Real Estate Legend

From hats to houses: Texas real estate legend dies peacefully at 104

From hats to houses: Texas real estate legend dies peacefully at 104

Ebby Halliday Acers, Flora Award
Ebby Halliday had a simple saying that she lived by: "Do something for someone every day." Photo by Daniel Driensky

Dallas' best-known name in real estate, Ebby Halliday Acers, died on September 8 of natural causes; she was 104 years old. According to the Dallas Morning News, she died peacefully in her sleep, surrounded by family and friends.

Acers founded Ebby Halliday in 1945, and turned a one-woman residential real estate office into one of the country’s largest residential real estate companies. Today the Dallas-based company is the largest independently owned residential real estate services company in Texas and ranks 10th in the nation. The 70-year-old company, with 1,700 sales associates, participated in approximately 19,200 property transactions in 2014 with a sales volume of $6.64 billion.

For Ebby, a successful life was about so much more than sales figures. She often said her most successful sale was when she "sold" Maurice Acers on marrying her on April 18, 1965. Ebby and Maurice met in a chance encounter while both were on business trips to Beaumont. A former FBI agent and successful lawyer, Maurice was the love of Ebby’s life.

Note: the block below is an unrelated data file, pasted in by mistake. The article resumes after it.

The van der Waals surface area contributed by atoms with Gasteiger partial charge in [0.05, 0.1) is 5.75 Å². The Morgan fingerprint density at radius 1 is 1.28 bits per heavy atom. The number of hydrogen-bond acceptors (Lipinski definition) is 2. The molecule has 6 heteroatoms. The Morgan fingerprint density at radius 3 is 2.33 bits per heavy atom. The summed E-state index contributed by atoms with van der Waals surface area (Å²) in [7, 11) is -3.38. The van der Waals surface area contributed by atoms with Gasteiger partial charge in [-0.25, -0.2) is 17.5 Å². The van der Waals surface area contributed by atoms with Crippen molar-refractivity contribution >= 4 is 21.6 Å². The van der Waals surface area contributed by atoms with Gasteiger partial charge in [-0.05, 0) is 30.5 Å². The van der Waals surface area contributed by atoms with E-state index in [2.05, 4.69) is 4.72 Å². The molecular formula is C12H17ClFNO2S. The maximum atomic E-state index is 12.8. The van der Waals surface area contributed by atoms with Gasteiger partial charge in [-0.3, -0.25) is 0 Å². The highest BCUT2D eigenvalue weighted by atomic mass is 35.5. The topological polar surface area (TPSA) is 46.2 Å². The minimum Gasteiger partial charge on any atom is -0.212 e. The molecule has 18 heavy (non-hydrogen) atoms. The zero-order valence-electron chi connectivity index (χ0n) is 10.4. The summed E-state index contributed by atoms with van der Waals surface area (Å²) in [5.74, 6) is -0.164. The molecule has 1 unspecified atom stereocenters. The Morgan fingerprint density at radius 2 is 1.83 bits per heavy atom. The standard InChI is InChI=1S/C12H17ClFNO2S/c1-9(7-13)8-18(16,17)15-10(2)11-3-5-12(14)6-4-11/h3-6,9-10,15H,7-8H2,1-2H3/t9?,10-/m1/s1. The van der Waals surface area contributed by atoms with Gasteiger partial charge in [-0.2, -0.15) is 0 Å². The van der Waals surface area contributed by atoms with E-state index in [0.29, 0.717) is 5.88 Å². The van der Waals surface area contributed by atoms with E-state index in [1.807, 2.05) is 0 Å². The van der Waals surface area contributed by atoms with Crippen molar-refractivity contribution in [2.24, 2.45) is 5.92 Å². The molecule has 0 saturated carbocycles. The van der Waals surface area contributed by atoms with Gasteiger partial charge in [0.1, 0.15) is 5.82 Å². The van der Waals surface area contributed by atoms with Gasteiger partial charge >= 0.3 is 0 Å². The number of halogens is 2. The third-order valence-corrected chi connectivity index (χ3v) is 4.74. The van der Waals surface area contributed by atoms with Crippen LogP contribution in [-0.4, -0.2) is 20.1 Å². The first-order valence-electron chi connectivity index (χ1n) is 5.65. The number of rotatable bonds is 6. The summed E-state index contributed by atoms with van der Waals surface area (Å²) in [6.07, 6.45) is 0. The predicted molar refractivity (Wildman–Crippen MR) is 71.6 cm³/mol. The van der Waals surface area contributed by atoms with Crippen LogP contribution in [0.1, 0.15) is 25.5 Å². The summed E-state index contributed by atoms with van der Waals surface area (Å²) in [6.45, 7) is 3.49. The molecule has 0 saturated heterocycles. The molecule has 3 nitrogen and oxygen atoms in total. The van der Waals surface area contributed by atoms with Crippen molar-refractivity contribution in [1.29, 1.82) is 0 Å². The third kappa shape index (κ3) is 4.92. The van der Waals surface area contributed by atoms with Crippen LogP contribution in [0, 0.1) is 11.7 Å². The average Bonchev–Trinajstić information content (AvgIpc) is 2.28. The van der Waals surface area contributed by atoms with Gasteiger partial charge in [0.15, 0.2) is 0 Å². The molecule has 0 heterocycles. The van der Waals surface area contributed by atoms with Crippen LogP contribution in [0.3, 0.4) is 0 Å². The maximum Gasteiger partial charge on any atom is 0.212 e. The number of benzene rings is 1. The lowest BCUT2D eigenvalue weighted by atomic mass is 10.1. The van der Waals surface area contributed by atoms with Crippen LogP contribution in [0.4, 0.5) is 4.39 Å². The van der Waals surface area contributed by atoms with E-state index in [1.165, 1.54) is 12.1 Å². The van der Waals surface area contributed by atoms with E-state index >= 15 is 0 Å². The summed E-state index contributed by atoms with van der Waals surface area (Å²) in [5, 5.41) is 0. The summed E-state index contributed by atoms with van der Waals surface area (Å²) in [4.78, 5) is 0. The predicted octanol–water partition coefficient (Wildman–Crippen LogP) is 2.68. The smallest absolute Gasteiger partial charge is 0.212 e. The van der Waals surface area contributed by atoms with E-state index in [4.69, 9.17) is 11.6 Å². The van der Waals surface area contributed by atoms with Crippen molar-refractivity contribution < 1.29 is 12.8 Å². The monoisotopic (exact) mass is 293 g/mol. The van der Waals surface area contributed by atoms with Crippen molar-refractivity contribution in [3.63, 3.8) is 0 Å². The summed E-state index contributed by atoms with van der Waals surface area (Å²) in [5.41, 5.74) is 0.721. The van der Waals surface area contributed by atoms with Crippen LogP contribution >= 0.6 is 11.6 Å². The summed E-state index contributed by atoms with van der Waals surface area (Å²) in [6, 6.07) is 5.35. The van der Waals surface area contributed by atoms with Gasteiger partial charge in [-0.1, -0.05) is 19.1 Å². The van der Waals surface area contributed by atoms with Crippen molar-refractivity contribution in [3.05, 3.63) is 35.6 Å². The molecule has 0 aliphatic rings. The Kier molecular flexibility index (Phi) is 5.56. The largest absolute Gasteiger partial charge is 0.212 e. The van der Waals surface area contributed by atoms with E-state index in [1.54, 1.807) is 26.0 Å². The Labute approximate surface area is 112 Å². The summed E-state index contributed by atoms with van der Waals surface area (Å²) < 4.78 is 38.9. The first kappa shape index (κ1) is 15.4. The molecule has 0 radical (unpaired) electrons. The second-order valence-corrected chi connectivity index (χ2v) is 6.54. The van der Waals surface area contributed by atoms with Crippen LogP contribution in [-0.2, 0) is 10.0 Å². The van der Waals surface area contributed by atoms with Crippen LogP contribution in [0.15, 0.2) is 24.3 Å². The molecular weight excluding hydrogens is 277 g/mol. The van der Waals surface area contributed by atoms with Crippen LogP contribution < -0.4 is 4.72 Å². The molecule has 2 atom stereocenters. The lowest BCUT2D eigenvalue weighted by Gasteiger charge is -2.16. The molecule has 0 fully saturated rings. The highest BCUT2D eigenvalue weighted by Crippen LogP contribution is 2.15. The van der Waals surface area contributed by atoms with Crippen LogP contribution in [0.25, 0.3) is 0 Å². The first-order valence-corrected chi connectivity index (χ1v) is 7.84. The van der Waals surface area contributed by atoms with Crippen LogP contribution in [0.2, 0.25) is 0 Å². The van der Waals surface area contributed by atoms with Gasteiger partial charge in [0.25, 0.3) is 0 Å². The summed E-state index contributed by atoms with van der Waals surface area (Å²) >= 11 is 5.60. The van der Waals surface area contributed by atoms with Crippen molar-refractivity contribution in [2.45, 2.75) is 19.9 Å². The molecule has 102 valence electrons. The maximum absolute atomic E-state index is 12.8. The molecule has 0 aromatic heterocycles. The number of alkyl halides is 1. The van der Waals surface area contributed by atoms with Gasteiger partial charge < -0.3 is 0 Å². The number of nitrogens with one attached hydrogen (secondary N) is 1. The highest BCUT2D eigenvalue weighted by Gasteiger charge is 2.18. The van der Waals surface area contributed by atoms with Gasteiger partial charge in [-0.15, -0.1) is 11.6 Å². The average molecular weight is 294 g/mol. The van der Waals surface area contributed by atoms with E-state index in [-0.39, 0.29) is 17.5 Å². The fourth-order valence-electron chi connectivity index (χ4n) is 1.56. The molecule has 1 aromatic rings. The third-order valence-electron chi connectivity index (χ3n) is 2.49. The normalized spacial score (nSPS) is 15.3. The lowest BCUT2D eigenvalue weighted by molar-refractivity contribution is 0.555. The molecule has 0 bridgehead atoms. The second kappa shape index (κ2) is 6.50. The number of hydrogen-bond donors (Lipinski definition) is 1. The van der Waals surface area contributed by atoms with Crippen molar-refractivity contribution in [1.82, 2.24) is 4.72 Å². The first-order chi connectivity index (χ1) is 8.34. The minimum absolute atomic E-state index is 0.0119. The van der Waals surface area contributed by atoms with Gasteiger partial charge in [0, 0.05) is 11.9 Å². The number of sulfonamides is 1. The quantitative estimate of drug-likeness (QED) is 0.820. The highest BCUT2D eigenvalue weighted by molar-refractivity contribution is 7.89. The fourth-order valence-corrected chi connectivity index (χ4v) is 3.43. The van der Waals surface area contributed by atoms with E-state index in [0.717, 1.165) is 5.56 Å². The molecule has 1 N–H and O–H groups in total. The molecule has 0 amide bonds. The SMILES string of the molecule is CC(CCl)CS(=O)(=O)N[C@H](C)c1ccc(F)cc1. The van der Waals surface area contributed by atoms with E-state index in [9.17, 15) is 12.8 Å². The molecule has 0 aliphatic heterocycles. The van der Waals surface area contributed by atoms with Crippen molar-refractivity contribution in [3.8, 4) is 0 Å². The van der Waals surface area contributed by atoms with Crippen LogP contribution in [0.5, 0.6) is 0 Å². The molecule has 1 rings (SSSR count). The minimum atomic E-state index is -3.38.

"While we grieve the loss of Ebby, our legendary founder and my friend and mentor for over 50 years, we celebrate a long life well lived," says Mary Frances Burleson, president and CEO of The Ebby Halliday Companies. "Each of us who had the good fortune of knowing Ebby has been touched by the grace, fortitude, and compassion with which she lived her life. Ebby had a very simple saying that she lived by, 'Do something for someone every day.' That small bit of wisdom served Ebby very, very well."

Unmatched  impact

Born Vera Lucille Koch in the small town of Leslie, Arkansas, on March 9, 1911, the woman who would later take the professional name "Ebby Halliday" was admired worldwide for her ability to combine leadership with femininity and business acumen. Her impact on the residential real estate industry was unmatched. Over the years, Ebby opened the doors to successful careers for thousands of people; in particular, for women at a time when opportunities were limited.

Ebby began working at age 8 near Abilene, Kansas, riding her pony from wheat farm to wheat farm selling Cloverine salve, which she marketed as good for bug bites, cuts, and bruises. She quickly learned the profit system, the value of repeat business, and the importance of attention to customers.

During the Great Depression, Ebby helped support her family by selling general merchandise and eventually hats at a department store in Kansas City. In 1938, she was transferred to Dallas, Texas, as hat department manager at the W.A. Green Store. She would soon open her own hat boutique.

When a customer’s husband built 50 single-family spec houses made of insulated concrete, he knew exactly who to call. "If you can sell those crazy hats to my wife, maybe you can sell my crazy houses," legendary Texas oilman Clint Murchison said to Ebby. Ebby sold all of them and soon changed her product from hats to houses, and the rest was history.